Point Lookout Lighthouse
by Robert Hall
Charlie Kidd was stationed at Point Lookout lighthouse from April 1958 until July of 1959. Prior to Point Lookout, Charlie was stationed at Wolf Trap Light (a caisson in Virginia, click here for pictures) and in Baltimore. Charlie came to Point Lookout as a replacement for Tommy Petty, a Second Class Engineman. Charlie began at Point Lookout as a Third Class Engineman and was promoted to Second Class Engineman during his Point Lookout tour of duty.
At the time Charlie was in the lighthouse there were two other personnel on the complex: George Gatton, who lived in the south side of the lighthouse and an assistant who lived in the buoy shed in an enclosed apartment at the west end of the building. The assistant, Jim Bronico was married and his wife's name was Bev. Charlie was only in the apartment one time. Charlie lived in the north side of the lighthouse. Charlie was not familiar with the primary and assistant keeper terminology. These terms were not used in the real world of the Coast Guard in the 1950s. However, Charlie was the next senior person at the facility and was in charge when the keeper, George Gatton, was not present on the lighthouse. Charlie only saw Point No Point lighthouse one time, but he never saw the inside of the caisson lighthouse. George Gatton used to quote the old sailors saying about the area: Point Lookout, Point Lookin, Point No Point and Point Again.
Charlie was married in 1957 and his first child lived on the lighthouse with him and his wife. During his tour, Charlie's wife had a medical emergency and he had to rush her to the hospital at the Navy base- 20 miles in less than 20 minutes in a 1957 Ford. Charlie did not remember any water quality problems, and he had a portable apartment size washing machine in the corner of the kitchen that they used to wash a lot of cloth diapers. Later he purchased a Maytag automatic washing machine at Raley's Appliances to replace the portable washer. It made his wife's laundry efforts much easier.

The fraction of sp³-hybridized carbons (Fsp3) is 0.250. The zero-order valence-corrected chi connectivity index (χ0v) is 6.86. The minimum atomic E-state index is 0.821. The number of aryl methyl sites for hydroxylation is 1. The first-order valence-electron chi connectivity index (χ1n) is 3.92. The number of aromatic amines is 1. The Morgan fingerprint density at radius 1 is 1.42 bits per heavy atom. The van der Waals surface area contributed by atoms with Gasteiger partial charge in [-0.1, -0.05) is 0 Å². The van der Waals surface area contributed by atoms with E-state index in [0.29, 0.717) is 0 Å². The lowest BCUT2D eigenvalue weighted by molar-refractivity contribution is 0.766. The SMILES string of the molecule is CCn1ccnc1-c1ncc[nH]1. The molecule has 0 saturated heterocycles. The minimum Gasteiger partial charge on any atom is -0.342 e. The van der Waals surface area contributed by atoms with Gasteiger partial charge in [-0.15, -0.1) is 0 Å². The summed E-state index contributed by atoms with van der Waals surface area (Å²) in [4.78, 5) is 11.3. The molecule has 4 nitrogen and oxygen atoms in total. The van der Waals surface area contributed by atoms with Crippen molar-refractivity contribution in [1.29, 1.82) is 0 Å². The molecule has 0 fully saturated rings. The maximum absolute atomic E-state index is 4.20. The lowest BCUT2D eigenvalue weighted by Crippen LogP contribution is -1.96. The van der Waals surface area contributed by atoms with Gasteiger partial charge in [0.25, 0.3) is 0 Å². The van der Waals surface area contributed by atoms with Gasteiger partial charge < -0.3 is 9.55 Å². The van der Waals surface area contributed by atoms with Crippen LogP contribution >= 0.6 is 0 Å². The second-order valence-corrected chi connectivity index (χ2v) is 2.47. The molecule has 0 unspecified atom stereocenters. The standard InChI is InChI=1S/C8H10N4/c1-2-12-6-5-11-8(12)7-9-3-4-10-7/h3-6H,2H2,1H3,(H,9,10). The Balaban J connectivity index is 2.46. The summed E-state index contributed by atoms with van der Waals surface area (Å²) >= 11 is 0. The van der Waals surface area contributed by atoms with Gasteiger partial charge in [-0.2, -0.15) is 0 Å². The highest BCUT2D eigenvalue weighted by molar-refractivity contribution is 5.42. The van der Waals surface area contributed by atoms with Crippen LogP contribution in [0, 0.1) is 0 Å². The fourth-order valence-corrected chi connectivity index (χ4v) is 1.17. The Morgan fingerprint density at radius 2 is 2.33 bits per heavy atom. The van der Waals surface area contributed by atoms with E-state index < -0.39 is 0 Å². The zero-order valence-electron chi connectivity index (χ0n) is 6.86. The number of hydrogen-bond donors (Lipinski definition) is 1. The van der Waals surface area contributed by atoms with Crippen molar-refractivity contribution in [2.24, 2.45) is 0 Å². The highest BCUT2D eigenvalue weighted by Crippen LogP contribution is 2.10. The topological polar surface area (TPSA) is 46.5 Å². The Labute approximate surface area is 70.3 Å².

Charlie enjoyed his commute to work as he could get up at 5 minutes before eight, jump in his dungarees and chambray shirt and dash across the yard to the radio shack to meet the keeper at 8 o'clock for the daily muster. The radio shack was on the westerly part of buoy shed. Point Lookout was a monitoring station for all Coast Guard radio beacons in the bay and one of the duties was to verify that lighthouses were sending out the correct signals . Certain lighthouses put out a specific signal on a certain frequency at a certain time and PLO was in charge of monitoring that. If the signal was not in accordance with the specifications, Charlie's job was to send them a message to take corrective actions. Charlie learned about the radio beacons from being at Wolf Trap light where he sent the signal for ships to receive. The radio beacons were a predecessor to Loran and GPS.
Back in the 50s when the Russians or iron curtain country's ships would go up and down the bay, the Coast Guard would put a riding party on the ship, two or three enlisted men with a radio and a blinker light. Every time they passed a lighthouse they were supposed to maintain contact and say that everything was all secure. Those personnel didn't carry guns and the riding parties weren't really secure. But it was a good trip to ride on the ship, get food and coffee, and then ride back to base on the Old Bay Line passenger boats. One of the main duties at the lighthouse was painting. They had to put up scaffolding and paint paint paint paint. Another duty was to make sure the fire pump, generator and compressor ran. The lighthouse was powered by shore power (aka commercial power), but had a generator for emergency service. The windmill was removed from the lighthouse prior to 1957.